I write this on the Saturday of Labor Day weekend (U.S.). This long weekend traditionally marks a transition from Summer to Fall. For many of us, it ushers in a busy season of returning to church programming, enjoying fuller worship spaces, and seeing each other face-to-face again – even as COVID-19 is still hanging around.
This summer, The Advocate has been highlighting resources – our Top Five Favorites to support and sustain faith formation and ministry. We close this series thinking about self-care. How do we nurture our own faith? What activities have nurtured our soul in this past year? The four of us at the Advocate share our self-care and faith nurturing, and we invite you to fill in Number 5. What has been the thing that has nurtured your soul?
Please share in the comments!
from Tori Smit
Over the 40 years that I’ve been in ministry, I’ve found spiritual and personal self-care along with work/life balance to be a bit of a challenge. A few years ago, I decided to make a change. I say I am becoming an “Ecclesiastes woman.” While it’s a little tongue in cheek, I really do mean it. As such, I am trying to learn from the philosopher’s commentary on his early days of never-ending toil, his realizations regarding the vanities of life along the way, and his subsequent approach to his remaining days on earth. I’ve been challenged by his ongoing faithfulness as he set new priorities for his later years. So, as an “Ecclesiastes woman,” here are a few of the changes I’ve recently made:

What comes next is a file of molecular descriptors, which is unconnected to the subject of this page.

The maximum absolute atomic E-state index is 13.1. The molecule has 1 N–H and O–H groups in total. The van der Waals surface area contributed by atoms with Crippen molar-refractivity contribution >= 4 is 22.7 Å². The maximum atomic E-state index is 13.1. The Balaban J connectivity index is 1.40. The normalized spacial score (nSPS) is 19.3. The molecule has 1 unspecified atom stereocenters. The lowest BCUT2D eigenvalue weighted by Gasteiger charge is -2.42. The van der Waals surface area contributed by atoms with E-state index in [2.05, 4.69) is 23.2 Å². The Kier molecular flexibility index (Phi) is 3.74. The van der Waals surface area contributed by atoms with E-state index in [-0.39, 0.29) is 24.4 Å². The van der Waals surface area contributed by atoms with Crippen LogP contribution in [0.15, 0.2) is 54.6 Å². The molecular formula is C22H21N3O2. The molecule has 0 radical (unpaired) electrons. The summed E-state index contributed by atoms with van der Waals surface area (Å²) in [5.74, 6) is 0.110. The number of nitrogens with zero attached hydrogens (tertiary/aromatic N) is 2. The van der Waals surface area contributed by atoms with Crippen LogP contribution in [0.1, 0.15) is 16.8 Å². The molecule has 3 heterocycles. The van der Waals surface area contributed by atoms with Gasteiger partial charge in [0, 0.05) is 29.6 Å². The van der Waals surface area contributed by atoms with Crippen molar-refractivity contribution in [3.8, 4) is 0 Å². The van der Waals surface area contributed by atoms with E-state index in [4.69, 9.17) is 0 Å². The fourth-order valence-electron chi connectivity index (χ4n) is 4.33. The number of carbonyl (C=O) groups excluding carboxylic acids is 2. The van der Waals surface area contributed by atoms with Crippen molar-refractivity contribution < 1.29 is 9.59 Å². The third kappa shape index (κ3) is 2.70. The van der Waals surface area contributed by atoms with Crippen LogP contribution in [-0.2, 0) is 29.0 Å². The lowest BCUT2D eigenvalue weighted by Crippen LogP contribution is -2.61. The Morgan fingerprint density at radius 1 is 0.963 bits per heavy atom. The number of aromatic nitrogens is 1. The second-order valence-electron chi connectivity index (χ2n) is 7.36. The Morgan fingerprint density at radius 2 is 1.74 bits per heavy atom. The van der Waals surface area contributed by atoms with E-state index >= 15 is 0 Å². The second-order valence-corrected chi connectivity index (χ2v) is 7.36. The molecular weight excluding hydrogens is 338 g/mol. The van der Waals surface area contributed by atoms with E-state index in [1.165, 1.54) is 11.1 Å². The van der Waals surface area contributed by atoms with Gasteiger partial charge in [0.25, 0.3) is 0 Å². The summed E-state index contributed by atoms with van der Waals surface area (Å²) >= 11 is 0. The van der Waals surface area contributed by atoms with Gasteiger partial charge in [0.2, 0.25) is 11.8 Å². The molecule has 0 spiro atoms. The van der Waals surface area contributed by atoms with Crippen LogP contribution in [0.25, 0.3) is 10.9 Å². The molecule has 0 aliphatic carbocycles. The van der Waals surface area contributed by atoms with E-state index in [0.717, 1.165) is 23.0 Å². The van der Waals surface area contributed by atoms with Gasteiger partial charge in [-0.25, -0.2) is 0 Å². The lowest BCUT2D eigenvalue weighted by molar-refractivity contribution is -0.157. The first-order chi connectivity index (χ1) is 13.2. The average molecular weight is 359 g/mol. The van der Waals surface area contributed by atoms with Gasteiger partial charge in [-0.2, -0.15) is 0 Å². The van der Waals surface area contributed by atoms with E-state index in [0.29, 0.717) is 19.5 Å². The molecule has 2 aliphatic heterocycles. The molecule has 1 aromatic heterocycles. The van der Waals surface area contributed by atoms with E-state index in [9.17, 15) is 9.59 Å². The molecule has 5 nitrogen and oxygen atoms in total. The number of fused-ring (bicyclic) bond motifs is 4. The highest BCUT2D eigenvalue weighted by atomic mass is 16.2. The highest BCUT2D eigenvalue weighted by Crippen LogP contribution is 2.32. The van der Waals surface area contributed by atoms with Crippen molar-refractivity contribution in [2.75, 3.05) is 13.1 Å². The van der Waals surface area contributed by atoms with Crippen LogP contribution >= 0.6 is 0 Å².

- I am reading the Bible more frequently simply for me and not always with a mind to how this might be applied a church programme. I strive to grow and be transformed through quiet prayer and contemplation.
- I end each workday with a time of transition sitting by the fire or out on the deck with my husband. We have enacted a set time to debrief the workday after which we don’t talk about it until work begins once again the next day.
- I’m revisiting a number of much-loved hobbies of my youth; who-done-it’s, gardening, knitting and sewing bring peace.
- And, this spring we created a long list of family and friends we wanted to ‘eat, drink and enjoy ourselves’ with. List in hand, we’ve entertained weekly and now treasure every lingering meal and conversation.
Our philosopher frequently mentions that we ought to enjoy our toil and I’m discovering greater balance through attention to caring relationships and trusting that God truly endures forever.
from Karen DeBoer
When we began discussing recommendations for this blogpost about nurturing our own faith, I immediately lifted up my current go-to book: The Sacred Pulse, Holy Rhythms for Overwhelmed Souls, by PC(USA) pastor April Fiet. It has been a balm for this overwhelmed soul. As promised on the back cover, through “stories, Scripture and practical guidance, April Fiet lays out twelve practices that are both sustainable and sustaining so we can tap into the joyful, holy rhythms of life.” Almost every page in my copy of this book has been highlighted, dog-eared, or sticky-noted; it’s that good.